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Are You Your Last Name?

Wednesday, November 14th, 2012

shutterstock_111282188-118x300There is a man selling his last name. He’s ready and willing to take whatever last name YOU assign to him, for the right price. The bidding starts at

This isn’t so strange if you know the man, James Sadler (or whatever you or any other winning bidder chooses for him to use through 2013). He’s already had three last names, as his mother apparently married, remarried, and remarried again until this year’s divorce.  There might be some other circumstances, but at least a couple of marriages and divorces seem evident.

It’s not as though Jason Sadler’s name is worth nothing. He has a byline in the media outlets that carry his work, including the Wall St. Journal, and more. So, you get a whack at your company name – or any other name you choose to associate with him – being on everything he publishes, along with his verified Twitter account, Facebook and the litany that is his social media presence.

I love this guy.

Not because he’s selling his last name – which is currently WiggityBangGames per the current high bidder at $33,333.

I love how Jason has made his fortune. He leverages life’s most basic elements – ones that you and I don’t notice but we all have. Before the current last name sell out, Jason invented: IWearYourShirt. A very successful business that garnered lots of press, IWearYourShirt is exactly what it says. Jason sold the marquee value of his attending all functions of his day to whomever bought the rights to his shirt. Whether he went to the dry cleaners or a wedding, if you bought that day – well, your name was advertised on his shirt.

I always imagined an army of people would coalesce to form squadrons of an IWearYourShirt field marketing force – but either the operations or the business model must not have worked. The company currently a riotous job of promoting clients on social media and more.

Beyond the entrepreneurial spirit that allows Jason to make money on the mundane: a T-shirt, his last name and a sense of humor among those, the question he raises is one part branding, one part existential.

Who are you? What makes you, you? What could you trade away, cast off, sell out, and otherwise change that does not manifestly change your essence?

And, perhaps even more interesting – what would you or what should you change so that you can make the most lucrative, enjoyable living being you?

What Jason has done with his last name is to cast off something that is more valuable to sell (at least for 2013) than to keep. During the same time period: what can you cast off, live without or otherwise parlay to increase your visibility and value?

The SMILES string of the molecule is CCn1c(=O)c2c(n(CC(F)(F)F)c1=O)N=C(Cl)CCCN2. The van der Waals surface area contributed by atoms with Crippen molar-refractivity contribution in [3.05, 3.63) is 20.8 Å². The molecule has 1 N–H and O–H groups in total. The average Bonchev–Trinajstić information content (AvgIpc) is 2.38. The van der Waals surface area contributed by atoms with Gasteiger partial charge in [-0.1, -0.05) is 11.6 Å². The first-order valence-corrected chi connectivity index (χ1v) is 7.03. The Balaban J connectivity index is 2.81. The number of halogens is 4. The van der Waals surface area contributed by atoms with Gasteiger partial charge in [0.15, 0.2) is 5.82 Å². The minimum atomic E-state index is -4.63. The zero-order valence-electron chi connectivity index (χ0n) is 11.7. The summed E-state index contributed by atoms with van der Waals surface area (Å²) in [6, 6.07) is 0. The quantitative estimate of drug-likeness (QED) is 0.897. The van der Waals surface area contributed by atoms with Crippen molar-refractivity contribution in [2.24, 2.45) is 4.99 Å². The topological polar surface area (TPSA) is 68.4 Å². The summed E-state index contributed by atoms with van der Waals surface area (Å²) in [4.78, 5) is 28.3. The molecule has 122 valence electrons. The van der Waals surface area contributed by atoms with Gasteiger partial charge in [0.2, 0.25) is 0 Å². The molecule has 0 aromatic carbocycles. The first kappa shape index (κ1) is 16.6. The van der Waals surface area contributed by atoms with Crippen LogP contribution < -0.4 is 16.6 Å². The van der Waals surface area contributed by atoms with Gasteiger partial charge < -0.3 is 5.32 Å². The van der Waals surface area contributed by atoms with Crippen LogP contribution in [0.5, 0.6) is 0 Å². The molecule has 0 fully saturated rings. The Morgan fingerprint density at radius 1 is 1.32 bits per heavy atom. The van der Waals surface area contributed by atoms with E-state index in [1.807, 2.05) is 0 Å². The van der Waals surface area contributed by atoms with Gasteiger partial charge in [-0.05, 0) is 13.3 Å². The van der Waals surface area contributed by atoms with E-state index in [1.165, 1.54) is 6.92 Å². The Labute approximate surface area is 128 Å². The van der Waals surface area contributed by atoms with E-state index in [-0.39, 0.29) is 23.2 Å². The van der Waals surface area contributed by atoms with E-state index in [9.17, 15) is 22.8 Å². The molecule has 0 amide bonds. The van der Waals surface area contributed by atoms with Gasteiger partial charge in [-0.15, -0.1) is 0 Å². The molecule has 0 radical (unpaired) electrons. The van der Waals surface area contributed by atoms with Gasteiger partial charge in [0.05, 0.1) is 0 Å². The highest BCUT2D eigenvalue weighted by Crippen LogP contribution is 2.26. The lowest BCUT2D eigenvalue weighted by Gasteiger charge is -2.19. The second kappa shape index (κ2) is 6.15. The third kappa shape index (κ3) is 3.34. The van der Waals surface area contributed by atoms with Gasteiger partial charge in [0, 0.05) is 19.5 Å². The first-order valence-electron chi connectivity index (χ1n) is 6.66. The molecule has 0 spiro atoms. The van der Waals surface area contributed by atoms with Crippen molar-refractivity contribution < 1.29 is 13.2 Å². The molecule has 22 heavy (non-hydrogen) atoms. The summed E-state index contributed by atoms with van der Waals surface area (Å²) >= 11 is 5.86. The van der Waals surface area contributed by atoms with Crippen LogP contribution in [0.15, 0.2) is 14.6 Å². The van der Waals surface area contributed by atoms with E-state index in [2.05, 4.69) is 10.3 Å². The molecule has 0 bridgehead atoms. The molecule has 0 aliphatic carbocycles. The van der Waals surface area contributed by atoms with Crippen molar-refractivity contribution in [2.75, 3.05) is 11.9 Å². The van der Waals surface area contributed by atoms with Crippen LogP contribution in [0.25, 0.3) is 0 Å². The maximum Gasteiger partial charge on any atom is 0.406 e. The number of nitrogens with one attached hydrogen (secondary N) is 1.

Want some ideas to make money in 2013? Email me at [email protected] with the subject line: 2013 Ideas.

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Where Success is Really Hidden

Wednesday, November 7th, 2012

urlNot all successful people are happy. Some successful people are stressed out, miserable, angry, frustrated, depressed and lonely. They are barely able to get up in the morning. They trudge through the day. They might as well be breaking rocks on a chain gang in a 110-degree heat, with no water breaks. Their health is bad, their weight is out of control, their back hurts, their eyes hurt, their teeth hurt – basically their life hurts.

A miserable successful person has a terrible personal brand.

Whether you see them online or in life, their presence reflects their misery. They have to beat the bushes to get clients or the next big job. They have to do a lot of work at fire sale prices or less than the best wages. Their big ideas never get fulfilled. They are just working stiffs. Some own their businesses, but they still suffer everyday and they don’t know why because they cannot blame their “boss.” They are the boss! And, they’re afraid or embarrassed to say: “I hate my life.”

What is the difference between people who are happy, flying high and people who are frankly, miserable bottom feeders? More important: What is the discovery you need to make so you can love your golden goose life and not scavenge like a rodent?

The most important discovery you might make as you develop your personal brand is finding out what is your natural brain style. With that information, you know how to create or modify the way you do business, or position yourself as a candidate for the ideal job – choosing the type of work and the way of working that is genuinely fulfilling.

You want to put yourself to work in a way that suits your natural style of thinking, acting and enjoying life.

The way you naturally think and act – and the way you would truly enjoy life – is the first of several fundamentals that lead to your building an authentic, winning personal brand. And, you’d want to know your brain style even if you weren’t interested in personal branding. Why?

All happy successful people are working within their natural brain styles.

There are five natural brain styles. One is undoubtedly the way your brain wants to function, even if you’ve been forced to think and act differently by someone else, like your parents, teachers or boss. You may have even bullied your own brain, forcing it into processing routines that frustrate your natural gifts, and dull the joy and mastery that comes when you truly engage in powerful and positive actions, for yourself first – and then others.

In my coaching practice, I continue to be surprised how often clients are surprised about the way their brains want to function, and how often they have lived lives of difficulty because they have been following an older sibling’s patterns, a role-model or just fallen into the grind of doing things the way other people do them.

The relief you feel when you think naturally, changes almost everything about the way you work, including what you want to do in your professional or business life – and how high your aspirations deserve to be set.

Neuroscientists believe your natural brain style is located in your brain’s pre-frontal cortex. In fact, your pre-frontal cortex is the site of all your “executive functioning.”

When your pre-frontal cortex is relieved of unnatural demands, you unleash the most precious resource you have in business and life: cognitive flexibility. That is the free flow of input and output, giving you the ability to easily solve complex problems and the perceptual edge that identifies opportunities that are really perfect for you.

Of course, when you are acting with this power and momentum in your brain– your personal brand emerges as clear, compelling, and attractive. You feel more confident and others have more confidence in you.

Want to learn more about brain styles? Just email me with the subject line: brain styles. You can reach me at [email protected]